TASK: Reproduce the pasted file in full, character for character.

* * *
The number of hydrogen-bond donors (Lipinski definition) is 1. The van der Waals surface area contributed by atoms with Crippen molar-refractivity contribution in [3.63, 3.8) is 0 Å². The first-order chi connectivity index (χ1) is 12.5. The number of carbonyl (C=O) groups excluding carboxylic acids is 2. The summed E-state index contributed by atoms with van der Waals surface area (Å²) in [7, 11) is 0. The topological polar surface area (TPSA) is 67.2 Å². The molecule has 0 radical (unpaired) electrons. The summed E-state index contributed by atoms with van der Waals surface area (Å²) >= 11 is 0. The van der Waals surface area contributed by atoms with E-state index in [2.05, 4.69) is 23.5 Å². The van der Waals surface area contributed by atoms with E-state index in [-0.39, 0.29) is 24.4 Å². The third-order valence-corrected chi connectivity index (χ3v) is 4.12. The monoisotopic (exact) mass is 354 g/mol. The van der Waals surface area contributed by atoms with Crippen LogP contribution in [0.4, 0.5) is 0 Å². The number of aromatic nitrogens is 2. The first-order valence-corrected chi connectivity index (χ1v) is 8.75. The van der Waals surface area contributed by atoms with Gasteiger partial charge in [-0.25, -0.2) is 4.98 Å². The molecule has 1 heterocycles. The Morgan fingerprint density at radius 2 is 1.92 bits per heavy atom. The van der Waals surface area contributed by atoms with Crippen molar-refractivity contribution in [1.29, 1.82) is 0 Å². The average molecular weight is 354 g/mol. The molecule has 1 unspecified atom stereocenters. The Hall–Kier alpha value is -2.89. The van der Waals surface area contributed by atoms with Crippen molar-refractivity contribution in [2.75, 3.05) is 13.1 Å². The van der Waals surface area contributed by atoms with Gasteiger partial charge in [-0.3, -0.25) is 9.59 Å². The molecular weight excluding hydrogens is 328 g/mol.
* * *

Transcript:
The number of hydrogen-bond donors (Lipinski definition) is 1. The van der Waals surface area contributed by atoms with Crippen molar-refractivity contribution in [3.63, 3.8) is 0 Å². The first-order chi connectivity index (χ1) is 12.5. The number of carbonyl (C=O) groups excluding carboxylic acids is 2. The summed E-state index contributed by atoms with van der Waals surface area (Å²) in [7, 11) is 0. The topological polar surface area (TPSA) is 67.2 Å². The molecule has 0 radical (unpaired) electrons. The summed E-state index contributed by atoms with van der Waals surface area (Å²) >= 11 is 0. The van der Waals surface area contributed by atoms with E-state index in [2.05, 4.69) is 23.5 Å². The van der Waals surface area contributed by atoms with E-state index in [-0.39, 0.29) is 24.4 Å². The third-order valence-corrected chi connectivity index (χ3v) is 4.12. The monoisotopic (exact) mass is 354 g/mol. The van der Waals surface area contributed by atoms with Crippen LogP contribution in [0.4, 0.5) is 0 Å². The number of aromatic nitrogens is 2. The first-order valence-corrected chi connectivity index (χ1v) is 8.75. The van der Waals surface area contributed by atoms with Gasteiger partial charge in [-0.25, -0.2) is 4.98 Å². The molecule has 1 heterocycles. The Morgan fingerprint density at radius 2 is 1.92 bits per heavy atom. The van der Waals surface area contributed by atoms with Crippen molar-refractivity contribution in [1.29, 1.82) is 0 Å². The average molecular weight is 354 g/mol. The molecule has 1 unspecified atom stereocenters. The Hall–Kier alpha value is -2.89. The van der Waals surface area contributed by atoms with Crippen molar-refractivity contribution in [2.75, 3.05) is 13.1 Å². The van der Waals surface area contributed by atoms with Gasteiger partial charge in [-0.3, -0.25) is 9.59 Å². The molecular weight excluding hydrogens is 328 g/mol.